If you can place your loans in forbearance during a period of unemployment, then the choice becomes simple: whack those credit cards and get rid of that monkey on your back.
My in-laws are in a position where they both need assisted living. The rent is steep, but all-inclusive (food, rent, util, etc.). They can afford the room and board from the proceeds from their pensions, and the contract ensures that the rate will not increase over time.
But, they have a long-term care policy which will pay for all of this care (daily allowed benefit is greater than the daily rent) up to a certain lifetime cap. This long-term care policy is not the best that I’ve seen. It has complicated filing and reimbursement procedures, and does not include an inflation clause so the daily benefit is exactly what it will be whether claimed now or 15 years from now.
So, the question is, use the LTC benefit now or save it in the event that one or both have to move into skilled nursing care, which would more than certainly exceed pension income. On the one hand, this is a benefit which has been purchased, so why not use it now, and save the income in an interest bearing account for future emergencies (as opposed to saving the benefit where the real value actually decreases over time due to inflation). But, again, that puts some burden on the future self, and who knows what lurks ahead.
We are so thankful that they are in a financial position to be able to afford this, and that they thought ahead enough to purchase the policy for themselves. I’m just curious to hear your thoughts on this one.
Your entire question is a hedge on the future. Will they need skilled nursing care or won’t they? Unfortunately, you can’t predict the future when it comes to things like this.
My advice is to not put too many burdens on your future self if you can shoulder some of that burden right now. If it’s possible to pay for at least some of their care today without painfully altering your financial future, do it. That way, you spare your future self the strong possibility of having to bear the overwhelming burden of paying for skilled care.
If you can bear some of the burden today, you prevent yourself from potentially breaking your back tomorrow.
My situation: I am a 25 year old PhD student studying Aerospace Engineering. I have always valued money, and have been saving up for as long as I can remember. I make $25k a year, which although doesn’t sound like much, is nice since my education is also paid for through research fellowships. I live in a college town, so rent is relatively cheap ($450 including utilities). I don’t have any debts. I’m pretty frugal … I don’t go out to eat much (I like to cook) and I like doing free stuff (running, working out, playing ultimate frisbee).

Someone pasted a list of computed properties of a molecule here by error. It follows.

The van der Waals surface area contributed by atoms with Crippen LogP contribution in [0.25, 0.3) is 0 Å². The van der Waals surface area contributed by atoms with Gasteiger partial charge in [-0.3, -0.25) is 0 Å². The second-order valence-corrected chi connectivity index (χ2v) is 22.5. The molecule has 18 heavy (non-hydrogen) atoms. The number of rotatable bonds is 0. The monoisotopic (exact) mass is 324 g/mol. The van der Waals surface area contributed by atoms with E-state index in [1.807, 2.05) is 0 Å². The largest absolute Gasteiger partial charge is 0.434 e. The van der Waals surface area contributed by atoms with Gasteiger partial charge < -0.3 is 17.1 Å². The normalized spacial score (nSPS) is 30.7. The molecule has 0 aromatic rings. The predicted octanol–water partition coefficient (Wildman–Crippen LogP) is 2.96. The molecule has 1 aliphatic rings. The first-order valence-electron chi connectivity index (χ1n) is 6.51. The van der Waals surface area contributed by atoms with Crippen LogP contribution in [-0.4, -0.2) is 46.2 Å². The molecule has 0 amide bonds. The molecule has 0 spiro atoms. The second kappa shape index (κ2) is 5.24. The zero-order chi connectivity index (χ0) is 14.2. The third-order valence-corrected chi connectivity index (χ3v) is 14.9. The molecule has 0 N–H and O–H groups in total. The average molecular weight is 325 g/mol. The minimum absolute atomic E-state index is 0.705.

Well, I’ve been saving up for quite a while and now have a substantial amount of money that I would like to invest. I’m not saying that I’m going to invest it all at once, but I would like to know what my options are. I know that if I keep it in my bank’s savings or CD, I just won’t get as much out of it as I can if I invest properly.
If there is one thing I’ve learned over the past 10 years, it’s that the more knowledgeable you are, the better decisions you are going to make. I also know that the most efficient way to get the best knowledge is to ask someone who is an expert in that specific area. With this in mind, I’m not asking you to give me all of the information I need via a long email. I would just like a book or two that you recommend that would greatly benefit me in my situation. I understand that there are thousands of books out there on finance and that you have not read them all, but from my understanding you have read quite a bit. :) I have heard a lot of people talk about Dave Ramsey, but from what I have heard, his books are more about getting out of debt. So, I don’t really need a book on managing my spending habits … I need a book on how to invest. I would hate to be 10/20/30 years down the line and think: “I wish I would have known how to invest 10/20/30 years ago!”.